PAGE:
Now that you have traded in your Lexus for a Yugo, swapped movie nights for family game nights, and sold your least favorite records, it’s about time you found a cheaper guitar. C.F. Martin & Co.’s newly revived 1 Series dips just below the $1,000 threshold, but is built in the same facilities and with the same care as guitars that would run you triple that amount.
An undying dedication to his workers, as well as the deteriorating economy, prompted CEO Chris Martin to introduce the new “budget” line. Martin told the Wall Street Journal, “We needed something so we wouldn’t have to start laying people off.” Mr. Martin’s fiscally clever move harkens back to his great-grandfather’s strategy during the Depression. At that time, Martin offered a basic mahogany guitar for about $20. Though C.F. Martin’s sales have dropped 20% in less than a year, only 50 of 600 employees (mostly retirees) have left the company.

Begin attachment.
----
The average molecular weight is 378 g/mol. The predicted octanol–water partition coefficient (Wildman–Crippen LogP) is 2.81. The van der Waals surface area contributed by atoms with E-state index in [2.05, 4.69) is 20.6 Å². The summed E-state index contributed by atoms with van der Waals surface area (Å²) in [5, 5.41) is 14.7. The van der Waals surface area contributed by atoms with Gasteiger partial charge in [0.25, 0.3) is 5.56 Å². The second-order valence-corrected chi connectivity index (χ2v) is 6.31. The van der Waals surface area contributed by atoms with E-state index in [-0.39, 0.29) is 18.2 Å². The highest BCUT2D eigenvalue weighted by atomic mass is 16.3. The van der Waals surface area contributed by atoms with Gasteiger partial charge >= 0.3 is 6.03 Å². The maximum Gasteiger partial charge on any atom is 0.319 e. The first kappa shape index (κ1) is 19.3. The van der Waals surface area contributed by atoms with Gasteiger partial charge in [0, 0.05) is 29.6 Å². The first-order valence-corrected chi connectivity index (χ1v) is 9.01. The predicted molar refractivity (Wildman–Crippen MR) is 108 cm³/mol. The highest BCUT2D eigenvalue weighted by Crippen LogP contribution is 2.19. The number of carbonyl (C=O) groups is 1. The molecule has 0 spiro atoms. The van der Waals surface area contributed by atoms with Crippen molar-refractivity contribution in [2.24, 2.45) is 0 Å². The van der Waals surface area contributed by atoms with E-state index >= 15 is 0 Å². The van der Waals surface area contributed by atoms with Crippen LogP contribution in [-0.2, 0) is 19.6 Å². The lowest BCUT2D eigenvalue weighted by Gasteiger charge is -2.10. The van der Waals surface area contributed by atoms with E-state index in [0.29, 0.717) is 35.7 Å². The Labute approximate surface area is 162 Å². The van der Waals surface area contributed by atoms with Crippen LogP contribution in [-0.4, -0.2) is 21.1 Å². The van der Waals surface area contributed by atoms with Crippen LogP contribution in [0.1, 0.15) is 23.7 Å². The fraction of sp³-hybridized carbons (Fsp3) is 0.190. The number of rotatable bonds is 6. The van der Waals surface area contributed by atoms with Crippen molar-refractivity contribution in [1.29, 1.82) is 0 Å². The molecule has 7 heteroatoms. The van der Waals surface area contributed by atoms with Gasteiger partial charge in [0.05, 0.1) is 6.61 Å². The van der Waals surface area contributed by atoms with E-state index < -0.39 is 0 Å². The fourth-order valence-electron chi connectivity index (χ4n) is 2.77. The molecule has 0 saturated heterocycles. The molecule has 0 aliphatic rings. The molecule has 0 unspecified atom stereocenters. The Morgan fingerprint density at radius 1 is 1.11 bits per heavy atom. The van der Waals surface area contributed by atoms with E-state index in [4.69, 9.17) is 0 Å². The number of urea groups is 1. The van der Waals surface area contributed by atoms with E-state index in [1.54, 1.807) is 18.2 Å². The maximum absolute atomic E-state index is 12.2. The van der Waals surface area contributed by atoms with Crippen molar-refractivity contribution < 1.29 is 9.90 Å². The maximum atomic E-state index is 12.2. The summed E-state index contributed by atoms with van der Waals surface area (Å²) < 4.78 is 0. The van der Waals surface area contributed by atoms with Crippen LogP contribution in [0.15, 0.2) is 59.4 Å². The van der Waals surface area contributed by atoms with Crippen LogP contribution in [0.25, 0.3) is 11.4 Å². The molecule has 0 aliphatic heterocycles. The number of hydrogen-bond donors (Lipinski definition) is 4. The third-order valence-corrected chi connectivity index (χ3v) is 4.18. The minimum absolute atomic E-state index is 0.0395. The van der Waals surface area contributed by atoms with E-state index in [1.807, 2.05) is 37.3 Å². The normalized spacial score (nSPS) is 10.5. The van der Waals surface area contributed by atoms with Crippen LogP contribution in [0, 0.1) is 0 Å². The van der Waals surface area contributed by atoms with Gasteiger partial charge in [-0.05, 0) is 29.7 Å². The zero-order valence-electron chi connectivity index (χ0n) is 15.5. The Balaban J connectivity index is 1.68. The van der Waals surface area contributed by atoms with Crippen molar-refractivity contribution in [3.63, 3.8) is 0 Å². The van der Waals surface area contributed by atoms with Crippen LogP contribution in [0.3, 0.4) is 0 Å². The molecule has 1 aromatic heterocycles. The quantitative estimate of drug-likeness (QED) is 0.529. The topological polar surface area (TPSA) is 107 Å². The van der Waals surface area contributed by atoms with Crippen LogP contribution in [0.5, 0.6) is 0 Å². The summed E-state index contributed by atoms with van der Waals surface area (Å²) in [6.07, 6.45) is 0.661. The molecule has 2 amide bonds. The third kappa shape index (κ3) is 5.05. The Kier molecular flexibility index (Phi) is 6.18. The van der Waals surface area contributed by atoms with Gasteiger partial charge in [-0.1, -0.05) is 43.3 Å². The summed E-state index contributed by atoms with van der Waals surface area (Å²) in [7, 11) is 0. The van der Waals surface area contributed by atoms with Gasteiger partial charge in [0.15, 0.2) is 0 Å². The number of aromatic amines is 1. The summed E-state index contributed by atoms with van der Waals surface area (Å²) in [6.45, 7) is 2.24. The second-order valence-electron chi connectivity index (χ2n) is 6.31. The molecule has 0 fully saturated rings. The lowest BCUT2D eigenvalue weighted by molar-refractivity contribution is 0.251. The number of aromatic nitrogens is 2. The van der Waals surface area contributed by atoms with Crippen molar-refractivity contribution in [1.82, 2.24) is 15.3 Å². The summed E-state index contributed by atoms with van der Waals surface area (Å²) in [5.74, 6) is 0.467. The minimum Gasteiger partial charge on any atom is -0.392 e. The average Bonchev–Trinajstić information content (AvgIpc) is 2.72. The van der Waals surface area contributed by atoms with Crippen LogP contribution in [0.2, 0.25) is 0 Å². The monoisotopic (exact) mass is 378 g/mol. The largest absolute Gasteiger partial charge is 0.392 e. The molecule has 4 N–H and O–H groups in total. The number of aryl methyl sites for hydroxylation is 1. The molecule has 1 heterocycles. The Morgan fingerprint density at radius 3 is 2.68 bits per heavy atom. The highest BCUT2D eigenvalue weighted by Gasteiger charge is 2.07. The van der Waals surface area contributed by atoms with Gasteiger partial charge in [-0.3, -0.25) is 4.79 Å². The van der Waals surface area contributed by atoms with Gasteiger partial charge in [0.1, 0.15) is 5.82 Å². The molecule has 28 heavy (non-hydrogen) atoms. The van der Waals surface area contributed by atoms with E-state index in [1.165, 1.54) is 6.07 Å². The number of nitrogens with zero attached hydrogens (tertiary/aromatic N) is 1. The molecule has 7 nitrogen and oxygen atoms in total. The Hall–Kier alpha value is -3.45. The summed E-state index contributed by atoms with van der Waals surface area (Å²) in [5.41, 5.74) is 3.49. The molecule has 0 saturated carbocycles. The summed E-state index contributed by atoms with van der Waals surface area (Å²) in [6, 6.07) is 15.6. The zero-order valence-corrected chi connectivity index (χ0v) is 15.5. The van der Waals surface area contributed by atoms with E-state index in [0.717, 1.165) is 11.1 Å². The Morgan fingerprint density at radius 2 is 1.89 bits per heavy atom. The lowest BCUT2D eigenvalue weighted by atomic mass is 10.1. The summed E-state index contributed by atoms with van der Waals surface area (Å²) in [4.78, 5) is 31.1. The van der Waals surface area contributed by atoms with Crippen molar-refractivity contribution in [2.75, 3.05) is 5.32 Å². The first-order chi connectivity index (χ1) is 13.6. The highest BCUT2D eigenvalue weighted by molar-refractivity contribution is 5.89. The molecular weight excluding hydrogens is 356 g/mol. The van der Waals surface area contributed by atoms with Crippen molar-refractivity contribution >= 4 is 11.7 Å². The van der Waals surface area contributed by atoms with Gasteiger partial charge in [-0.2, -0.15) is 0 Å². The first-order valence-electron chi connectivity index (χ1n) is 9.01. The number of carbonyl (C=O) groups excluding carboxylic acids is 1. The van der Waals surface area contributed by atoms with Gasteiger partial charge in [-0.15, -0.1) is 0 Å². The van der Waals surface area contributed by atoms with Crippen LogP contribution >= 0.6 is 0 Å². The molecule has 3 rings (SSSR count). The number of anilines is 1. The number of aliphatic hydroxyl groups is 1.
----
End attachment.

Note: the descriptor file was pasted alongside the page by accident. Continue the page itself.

As a less expensive model is liable to raise the eyebrows of guitar aficionados, Martin is making sure to make no sacrifices in terms of its highly-trained workers or its durable line of instruments. Rather, the 1 Series will be a simply built, all-hardwood guitar, with no cosmetic embellishments.
The 1 Series’ plain appearance does not necessarily reflect its sound. Music store owner Stan Werbin suggests, “Sound-wise, for the money, they’re very good.” Werbin has seen impressive sales as well; “They seem to be filling the niche quite well.”
Other high-end manufacturers are following suit. Richard Hoover, president of Santa Cruz Guitar Co., believes his new 1929 model is “not so much about austerity. But it’s simple, and most importantly, something that feels OK to indulge yourself in during difficult times.”